Despite digging up some old bones from those formative albums, these songs still seem far more optimistic. Tell me about Matt Tuck in 2016 and how he’s different to the Matt Tuck of 2005. He just seems like a more optimistic fellow these days!
I think, essentially, I’m still the same person. I still have the same morals and the same personality, but I’m just very much aware of how the music industry works, about songwriting, performing live, taking it seriously as a profession and stuff like that. So, in 2005 I was exactly the same guy, just kinda naive about what it takes to make something of yourself. I think a lot of luck was involved in our band. Since we’ve been given this opportunity, I’ve switched everything around about how I conduct myself on and off the stage. I take it seriously! I almost lost my voice completely during Scream, Aim, Fire with tonsillectomies and stuff, and I think that was the turning point for me where I stopped drinking heavily, stopped smoking, and I just wanted to be the best person I could be. I kind of got lost in the moment with being given the keys to the world [laughs]! It was just a natural learning process really, from being in my early 20s not having any knowledge of what it took to get there. I was on the verge of losing it all; that’s kind of when my eyes opened and I changed massively as a person, professional musician, singer and songwriter. It’s all just about working and getting better and better as we go along.

 

“Having Soundwave pulled away kind of felt like a kick in the nuts because we were looking forward to having a bit of a glory run with you guys.”

 

One of the bonus tracks on the German release of Venom is your take on the Motörhead classic, “Ace Of Spades”. As a part of the British heavy metal community, how did Lemmy’s passing hit you, and what sort of influence did the late legend and his music have on your approach to rock’n’roll?
Losing someone like Lemmy was a massive loss to the metal world, from the days of old up to now. He had a massive influence on bands like Metallica, which then influenced me, so there’s a whole knock on effect of what he did for the metal community. If he didn’t do what he did, I probably wouldn’t do I do, y’know? Motörhead was a bit before my time and and it was a bit more punk rock to me. But like I said, inadvertently, if it wasn’t for Lemmy, hundreds and thousands of band across the world wouldn’t do what they do. So he is a massive influence and a leading figure in the heavy metal community, and to lose someone like that is a massive deal, y’know?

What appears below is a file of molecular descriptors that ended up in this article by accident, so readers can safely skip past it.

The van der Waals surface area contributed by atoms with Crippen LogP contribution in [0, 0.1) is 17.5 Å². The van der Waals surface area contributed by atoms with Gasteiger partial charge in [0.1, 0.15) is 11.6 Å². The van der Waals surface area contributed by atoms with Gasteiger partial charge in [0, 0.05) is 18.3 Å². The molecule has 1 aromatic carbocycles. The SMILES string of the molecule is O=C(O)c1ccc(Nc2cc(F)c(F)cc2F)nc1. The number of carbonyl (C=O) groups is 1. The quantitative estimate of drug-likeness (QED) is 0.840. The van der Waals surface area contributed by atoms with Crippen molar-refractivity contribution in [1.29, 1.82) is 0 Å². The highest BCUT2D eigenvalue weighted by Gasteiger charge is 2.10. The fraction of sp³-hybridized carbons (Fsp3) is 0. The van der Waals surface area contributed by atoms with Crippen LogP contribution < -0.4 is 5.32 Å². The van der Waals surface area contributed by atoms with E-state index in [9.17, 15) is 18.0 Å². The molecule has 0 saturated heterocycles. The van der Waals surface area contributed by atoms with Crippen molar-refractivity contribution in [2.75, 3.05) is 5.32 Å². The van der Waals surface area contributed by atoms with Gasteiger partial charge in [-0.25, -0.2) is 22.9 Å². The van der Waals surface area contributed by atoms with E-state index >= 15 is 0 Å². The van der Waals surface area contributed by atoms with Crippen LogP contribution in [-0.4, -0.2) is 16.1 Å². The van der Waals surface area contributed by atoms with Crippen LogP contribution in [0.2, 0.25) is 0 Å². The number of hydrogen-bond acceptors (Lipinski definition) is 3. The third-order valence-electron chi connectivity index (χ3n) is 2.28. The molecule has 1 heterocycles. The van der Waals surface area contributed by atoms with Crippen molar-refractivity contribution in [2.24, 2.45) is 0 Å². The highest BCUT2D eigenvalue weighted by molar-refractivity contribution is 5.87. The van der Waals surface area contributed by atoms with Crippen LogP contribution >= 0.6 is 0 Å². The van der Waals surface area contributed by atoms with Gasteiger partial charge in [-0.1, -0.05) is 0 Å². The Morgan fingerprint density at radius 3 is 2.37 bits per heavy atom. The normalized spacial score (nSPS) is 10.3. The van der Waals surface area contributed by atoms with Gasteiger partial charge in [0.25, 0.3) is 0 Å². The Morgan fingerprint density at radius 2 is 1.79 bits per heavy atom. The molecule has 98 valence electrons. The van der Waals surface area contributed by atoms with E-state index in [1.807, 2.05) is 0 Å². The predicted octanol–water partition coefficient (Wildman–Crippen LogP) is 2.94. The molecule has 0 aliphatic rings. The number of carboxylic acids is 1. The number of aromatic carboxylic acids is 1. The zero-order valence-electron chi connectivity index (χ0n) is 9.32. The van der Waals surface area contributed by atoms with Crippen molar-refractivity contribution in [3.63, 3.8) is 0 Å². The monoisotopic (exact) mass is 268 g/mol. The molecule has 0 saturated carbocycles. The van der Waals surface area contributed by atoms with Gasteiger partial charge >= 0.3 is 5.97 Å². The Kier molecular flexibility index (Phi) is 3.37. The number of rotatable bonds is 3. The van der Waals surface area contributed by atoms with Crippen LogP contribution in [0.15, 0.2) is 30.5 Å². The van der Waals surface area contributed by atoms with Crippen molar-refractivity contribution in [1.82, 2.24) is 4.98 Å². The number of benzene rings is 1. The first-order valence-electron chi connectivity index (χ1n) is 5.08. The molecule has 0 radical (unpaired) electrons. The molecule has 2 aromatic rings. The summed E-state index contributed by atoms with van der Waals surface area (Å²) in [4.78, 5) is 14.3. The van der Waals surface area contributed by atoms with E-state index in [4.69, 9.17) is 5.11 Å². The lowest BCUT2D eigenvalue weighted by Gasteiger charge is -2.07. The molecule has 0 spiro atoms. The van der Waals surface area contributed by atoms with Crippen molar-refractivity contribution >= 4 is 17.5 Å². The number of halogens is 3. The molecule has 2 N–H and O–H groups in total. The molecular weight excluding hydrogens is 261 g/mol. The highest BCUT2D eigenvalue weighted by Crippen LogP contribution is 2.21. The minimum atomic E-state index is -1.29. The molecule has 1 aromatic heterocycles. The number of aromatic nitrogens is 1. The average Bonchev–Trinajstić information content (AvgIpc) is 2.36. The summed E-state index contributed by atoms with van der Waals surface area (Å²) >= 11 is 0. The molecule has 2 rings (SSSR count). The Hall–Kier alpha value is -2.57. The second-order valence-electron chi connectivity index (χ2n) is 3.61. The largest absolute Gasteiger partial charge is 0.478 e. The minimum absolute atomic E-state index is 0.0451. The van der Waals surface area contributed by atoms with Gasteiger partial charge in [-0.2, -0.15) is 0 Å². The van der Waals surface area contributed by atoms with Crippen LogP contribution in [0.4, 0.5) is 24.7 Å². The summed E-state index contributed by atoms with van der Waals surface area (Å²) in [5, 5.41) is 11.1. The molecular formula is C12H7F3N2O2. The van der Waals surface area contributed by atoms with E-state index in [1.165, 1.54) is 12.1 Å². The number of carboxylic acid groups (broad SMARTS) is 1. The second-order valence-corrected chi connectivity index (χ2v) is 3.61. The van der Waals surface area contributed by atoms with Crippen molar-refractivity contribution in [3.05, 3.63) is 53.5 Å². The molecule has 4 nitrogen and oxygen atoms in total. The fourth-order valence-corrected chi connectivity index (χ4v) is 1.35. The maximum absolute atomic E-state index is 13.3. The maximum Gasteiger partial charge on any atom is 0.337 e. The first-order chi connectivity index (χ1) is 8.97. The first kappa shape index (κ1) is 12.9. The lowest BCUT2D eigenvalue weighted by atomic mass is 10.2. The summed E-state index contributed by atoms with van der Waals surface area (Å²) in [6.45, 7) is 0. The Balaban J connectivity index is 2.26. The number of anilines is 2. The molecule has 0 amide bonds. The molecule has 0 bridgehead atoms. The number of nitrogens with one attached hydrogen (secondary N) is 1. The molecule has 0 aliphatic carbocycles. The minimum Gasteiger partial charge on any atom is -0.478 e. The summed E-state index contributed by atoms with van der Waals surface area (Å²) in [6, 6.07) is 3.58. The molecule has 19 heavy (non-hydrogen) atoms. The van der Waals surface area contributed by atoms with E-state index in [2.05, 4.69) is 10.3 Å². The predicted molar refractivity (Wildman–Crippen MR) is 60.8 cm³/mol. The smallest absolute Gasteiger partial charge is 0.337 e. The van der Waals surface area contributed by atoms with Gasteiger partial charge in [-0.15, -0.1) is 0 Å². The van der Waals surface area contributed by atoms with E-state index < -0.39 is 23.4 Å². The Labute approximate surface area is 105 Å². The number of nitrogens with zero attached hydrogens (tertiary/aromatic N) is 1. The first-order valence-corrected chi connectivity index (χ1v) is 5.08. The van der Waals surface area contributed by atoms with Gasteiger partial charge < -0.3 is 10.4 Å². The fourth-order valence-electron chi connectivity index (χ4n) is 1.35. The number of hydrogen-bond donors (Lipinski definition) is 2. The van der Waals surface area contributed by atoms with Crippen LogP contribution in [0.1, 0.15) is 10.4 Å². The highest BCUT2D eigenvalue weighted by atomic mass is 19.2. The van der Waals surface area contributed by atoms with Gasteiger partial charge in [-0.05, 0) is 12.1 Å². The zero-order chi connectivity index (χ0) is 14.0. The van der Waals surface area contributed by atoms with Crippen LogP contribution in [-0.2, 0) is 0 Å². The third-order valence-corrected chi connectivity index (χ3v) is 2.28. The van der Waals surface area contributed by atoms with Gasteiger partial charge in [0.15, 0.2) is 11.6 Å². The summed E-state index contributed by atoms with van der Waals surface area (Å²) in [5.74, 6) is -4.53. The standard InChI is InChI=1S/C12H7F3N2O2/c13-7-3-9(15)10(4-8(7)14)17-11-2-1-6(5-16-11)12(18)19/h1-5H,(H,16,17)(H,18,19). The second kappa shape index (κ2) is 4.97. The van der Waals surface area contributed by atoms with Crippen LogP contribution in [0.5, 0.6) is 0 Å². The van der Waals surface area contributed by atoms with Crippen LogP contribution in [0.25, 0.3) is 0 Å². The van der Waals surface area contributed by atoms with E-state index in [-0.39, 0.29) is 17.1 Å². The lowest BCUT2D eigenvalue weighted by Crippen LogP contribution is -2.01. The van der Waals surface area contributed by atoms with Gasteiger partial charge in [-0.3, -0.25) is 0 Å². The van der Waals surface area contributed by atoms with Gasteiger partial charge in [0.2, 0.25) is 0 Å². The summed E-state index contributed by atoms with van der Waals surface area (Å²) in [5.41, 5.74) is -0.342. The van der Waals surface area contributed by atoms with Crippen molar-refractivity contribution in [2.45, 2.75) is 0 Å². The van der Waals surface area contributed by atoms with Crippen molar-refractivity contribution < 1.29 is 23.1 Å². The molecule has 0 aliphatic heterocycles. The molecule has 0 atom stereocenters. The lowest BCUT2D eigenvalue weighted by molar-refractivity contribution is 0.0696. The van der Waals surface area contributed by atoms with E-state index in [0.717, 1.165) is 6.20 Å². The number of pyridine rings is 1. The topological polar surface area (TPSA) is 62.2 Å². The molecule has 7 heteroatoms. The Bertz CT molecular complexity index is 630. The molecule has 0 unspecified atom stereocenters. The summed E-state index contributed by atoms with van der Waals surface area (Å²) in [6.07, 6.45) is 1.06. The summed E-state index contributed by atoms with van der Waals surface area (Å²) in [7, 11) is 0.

Five albums and a decade deep, do you see your band leaving behind a legacy like the bands that made you sell your soul to heavy metal?
I think we’ve been lucky enough to have that influence on musicians that are coming up beneath us I guess, especially the younger bands that are breaking through now. Because we’ve been around for nearly 12 years and five albums, we get to tour a lot. We see a lot of young bands on tour, and forget how long we’ve been doing it, and what an influence we might have on people. We just do our thing, we don’t really think about that kind of stuff, but whether it be at a festival, or maybe like an award ceremony where there’s a bunch of people you don’t really get to see, every younger band that we meet want to come up and hang out and tell us about their experience. That The Poison was their first metal album that they bought when they were like 12 years old, or if it wasn’t for us they wouldn’t be in a band. That happens a lot man. I think we’ve made an impact on the heavy metal world, which is an amazing feeling!

Bullet For My Valentine / Atreyu / Cane Hill
Tour Dates

Thu Oct 20th – Metro City, Perth (18+)
Tix: destroyalllines.com

Fri Oct 21st – HQ, Adelaide (18+)
Tix: destroyalllines.com

Tue Oct 25th – 170 Russell, Melbourne (18+)
Tix: destroyalllines.com

Thu Oct 27th – Big Top, Sydney (Lic A/A)
Tix: destroyalllines.com

Fri Oct 28th – Eatons Hill, Brisbane (Lic A/A)
Tix: destroyalllines.com